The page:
Beijing paving way to renew Vatican links
Appointment of bishops could still be stumbling block
Beijing has quietly been conducting exchanges with the Vatican to pave the way for diplomatic ties to be re-established, according to church sources and academics.
In a sign of gathering momentum, Beijing is planning a working group on religious affairs to improve co-ordination on the issue.
Membership will include the State Administration of Religious Affairs, the Ministry of Foreign Affairs, the Ministry of Public Security and the United Front Department of the Communist Party.
Beijing ordered Catholics to break ties with the Vatican in 1951 and appoints its own bishops.
Contact between the two sides was halted in 2000 when the Vatican canonised 120 martyrs who died in China, including some considered to be traitors by Beijing.
The impetus for the bilateral exchanges came last September when a delegation from the State Council's Development Research Centre visited Milan for a conference organised by the Community of Sant'Egidio.
The Sant'Egidio combines social activism with spiritual seriousness and has strong ties with the Vatican. There was heated criticism of the US war on Iraq, and the Chinese delegation, impressed by the discussion, began to cultivate ties.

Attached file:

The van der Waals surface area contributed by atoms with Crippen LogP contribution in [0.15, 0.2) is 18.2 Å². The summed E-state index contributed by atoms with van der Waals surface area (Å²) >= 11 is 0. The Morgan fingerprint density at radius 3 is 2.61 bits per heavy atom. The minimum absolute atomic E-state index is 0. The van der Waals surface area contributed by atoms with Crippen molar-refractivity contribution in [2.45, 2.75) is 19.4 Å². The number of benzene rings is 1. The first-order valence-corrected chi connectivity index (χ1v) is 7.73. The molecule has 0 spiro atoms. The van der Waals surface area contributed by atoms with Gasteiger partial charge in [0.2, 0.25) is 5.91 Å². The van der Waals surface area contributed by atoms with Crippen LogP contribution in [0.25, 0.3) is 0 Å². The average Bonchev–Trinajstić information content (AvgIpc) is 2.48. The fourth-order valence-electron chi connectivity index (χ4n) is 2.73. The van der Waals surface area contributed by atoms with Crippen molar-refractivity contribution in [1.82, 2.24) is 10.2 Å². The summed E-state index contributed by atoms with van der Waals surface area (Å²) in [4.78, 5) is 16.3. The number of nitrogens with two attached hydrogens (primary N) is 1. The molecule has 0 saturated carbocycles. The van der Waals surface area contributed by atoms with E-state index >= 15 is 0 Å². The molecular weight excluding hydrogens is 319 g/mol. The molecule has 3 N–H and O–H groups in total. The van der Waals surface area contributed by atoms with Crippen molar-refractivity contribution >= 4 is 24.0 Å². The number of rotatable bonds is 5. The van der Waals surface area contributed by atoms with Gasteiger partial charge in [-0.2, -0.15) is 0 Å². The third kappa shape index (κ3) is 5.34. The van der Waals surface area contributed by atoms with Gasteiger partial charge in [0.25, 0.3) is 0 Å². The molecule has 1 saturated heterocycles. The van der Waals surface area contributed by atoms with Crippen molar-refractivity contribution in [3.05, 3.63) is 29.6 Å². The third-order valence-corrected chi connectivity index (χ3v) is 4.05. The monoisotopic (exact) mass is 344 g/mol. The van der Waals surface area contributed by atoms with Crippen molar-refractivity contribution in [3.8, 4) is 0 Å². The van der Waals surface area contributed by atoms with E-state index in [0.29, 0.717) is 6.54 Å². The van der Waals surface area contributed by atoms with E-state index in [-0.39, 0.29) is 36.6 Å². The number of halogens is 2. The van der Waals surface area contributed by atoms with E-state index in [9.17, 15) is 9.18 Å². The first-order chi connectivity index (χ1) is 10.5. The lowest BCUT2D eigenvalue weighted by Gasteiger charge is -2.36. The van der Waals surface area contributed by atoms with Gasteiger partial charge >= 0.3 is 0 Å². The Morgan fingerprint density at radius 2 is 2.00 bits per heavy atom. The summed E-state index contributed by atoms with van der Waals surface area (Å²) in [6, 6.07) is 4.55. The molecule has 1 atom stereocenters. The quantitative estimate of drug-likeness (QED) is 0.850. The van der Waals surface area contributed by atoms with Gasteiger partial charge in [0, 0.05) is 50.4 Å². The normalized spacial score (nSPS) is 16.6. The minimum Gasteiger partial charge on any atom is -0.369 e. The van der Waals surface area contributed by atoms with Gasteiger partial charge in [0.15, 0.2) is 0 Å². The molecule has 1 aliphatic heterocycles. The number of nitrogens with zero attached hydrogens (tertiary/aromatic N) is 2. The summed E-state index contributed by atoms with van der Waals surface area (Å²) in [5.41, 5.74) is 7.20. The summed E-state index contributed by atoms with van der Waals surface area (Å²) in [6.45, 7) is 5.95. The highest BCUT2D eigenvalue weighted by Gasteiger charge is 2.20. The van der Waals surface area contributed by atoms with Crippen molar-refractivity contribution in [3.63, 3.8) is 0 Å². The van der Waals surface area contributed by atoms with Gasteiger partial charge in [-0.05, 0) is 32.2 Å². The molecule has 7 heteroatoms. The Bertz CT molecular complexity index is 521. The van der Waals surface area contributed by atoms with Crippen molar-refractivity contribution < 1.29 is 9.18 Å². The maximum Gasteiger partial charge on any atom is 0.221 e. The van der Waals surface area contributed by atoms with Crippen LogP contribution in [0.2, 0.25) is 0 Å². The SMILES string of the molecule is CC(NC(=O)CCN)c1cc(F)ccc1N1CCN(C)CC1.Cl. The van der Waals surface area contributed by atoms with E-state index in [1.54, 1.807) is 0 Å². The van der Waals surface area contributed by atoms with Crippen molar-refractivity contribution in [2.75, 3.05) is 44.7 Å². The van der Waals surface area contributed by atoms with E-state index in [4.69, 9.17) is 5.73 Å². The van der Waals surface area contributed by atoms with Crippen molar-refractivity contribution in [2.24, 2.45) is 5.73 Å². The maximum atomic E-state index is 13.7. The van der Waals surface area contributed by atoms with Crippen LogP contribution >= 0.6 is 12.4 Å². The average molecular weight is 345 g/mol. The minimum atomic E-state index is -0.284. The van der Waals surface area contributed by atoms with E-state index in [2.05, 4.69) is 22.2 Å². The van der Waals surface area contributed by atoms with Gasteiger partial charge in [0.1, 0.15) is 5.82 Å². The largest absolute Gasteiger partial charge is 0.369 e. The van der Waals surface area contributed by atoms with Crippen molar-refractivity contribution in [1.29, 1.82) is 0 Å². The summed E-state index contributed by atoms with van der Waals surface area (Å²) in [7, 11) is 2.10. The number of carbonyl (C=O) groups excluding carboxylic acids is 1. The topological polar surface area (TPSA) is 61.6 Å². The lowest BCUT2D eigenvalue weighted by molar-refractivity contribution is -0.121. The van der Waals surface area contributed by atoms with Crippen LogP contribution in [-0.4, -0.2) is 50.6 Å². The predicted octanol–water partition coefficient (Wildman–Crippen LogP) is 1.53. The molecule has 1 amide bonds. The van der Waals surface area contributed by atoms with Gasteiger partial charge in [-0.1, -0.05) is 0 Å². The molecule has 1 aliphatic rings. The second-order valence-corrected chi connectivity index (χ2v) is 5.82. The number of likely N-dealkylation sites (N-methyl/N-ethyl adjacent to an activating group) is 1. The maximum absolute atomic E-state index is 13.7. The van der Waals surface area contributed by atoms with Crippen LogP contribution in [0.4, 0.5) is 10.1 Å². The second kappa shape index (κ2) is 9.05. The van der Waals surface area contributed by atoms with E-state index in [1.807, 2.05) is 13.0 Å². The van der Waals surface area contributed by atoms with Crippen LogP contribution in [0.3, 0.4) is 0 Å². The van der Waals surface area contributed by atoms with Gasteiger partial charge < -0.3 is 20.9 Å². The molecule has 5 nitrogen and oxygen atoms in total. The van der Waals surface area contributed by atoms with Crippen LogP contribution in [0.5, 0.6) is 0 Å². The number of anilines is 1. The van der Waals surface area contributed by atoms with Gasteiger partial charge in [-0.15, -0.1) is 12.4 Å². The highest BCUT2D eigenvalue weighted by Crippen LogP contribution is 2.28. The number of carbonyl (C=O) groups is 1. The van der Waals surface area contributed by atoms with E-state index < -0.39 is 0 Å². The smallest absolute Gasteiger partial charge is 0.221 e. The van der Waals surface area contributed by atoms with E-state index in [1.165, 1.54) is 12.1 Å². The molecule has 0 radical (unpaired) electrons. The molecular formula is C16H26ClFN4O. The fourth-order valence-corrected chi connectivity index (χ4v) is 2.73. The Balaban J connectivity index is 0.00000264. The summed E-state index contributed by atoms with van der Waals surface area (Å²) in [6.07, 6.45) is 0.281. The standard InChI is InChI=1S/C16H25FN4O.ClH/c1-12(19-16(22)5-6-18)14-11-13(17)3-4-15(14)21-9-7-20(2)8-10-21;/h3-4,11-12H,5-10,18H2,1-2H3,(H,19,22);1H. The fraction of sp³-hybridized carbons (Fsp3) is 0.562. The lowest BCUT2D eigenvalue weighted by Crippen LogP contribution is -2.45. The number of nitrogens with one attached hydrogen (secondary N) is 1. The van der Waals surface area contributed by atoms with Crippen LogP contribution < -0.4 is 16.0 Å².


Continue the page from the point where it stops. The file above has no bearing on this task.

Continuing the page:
'A junket turned out to bear fruit that no one had anticipated,' a source said.
A high-level representative of Sant'Egidio was invited to the mainland early this year and the same State Council group would return to Rome this month, sources said. The death of Pope John Paul II in April raised hopes that diplomatic ties could be re-established, since he was seen as being responsible for the downfall of communist regimes in eastern Europe.
To seize the initiative, a high-level Foreign Ministry official and a top Vatican foreign policy official met in Rome before Pope Benedict was installed. The Pope has expressed a wish to establish ties with countries that do not have diplomatic relations with the Vatican.
One intractable issue could be the appointment of bishops, as the officially sanctioned mainland church insists on consecrating its own prelates. Over the years, the Vatican has given its blessing to new Chinese bishops, thereby 'legitimising' them.
The problem may come to a head when a successor has to be found for Beijing Bishop Michael Fu Tieshan , 74, who has been fighting cancer and may set a precedent by retiring at 75.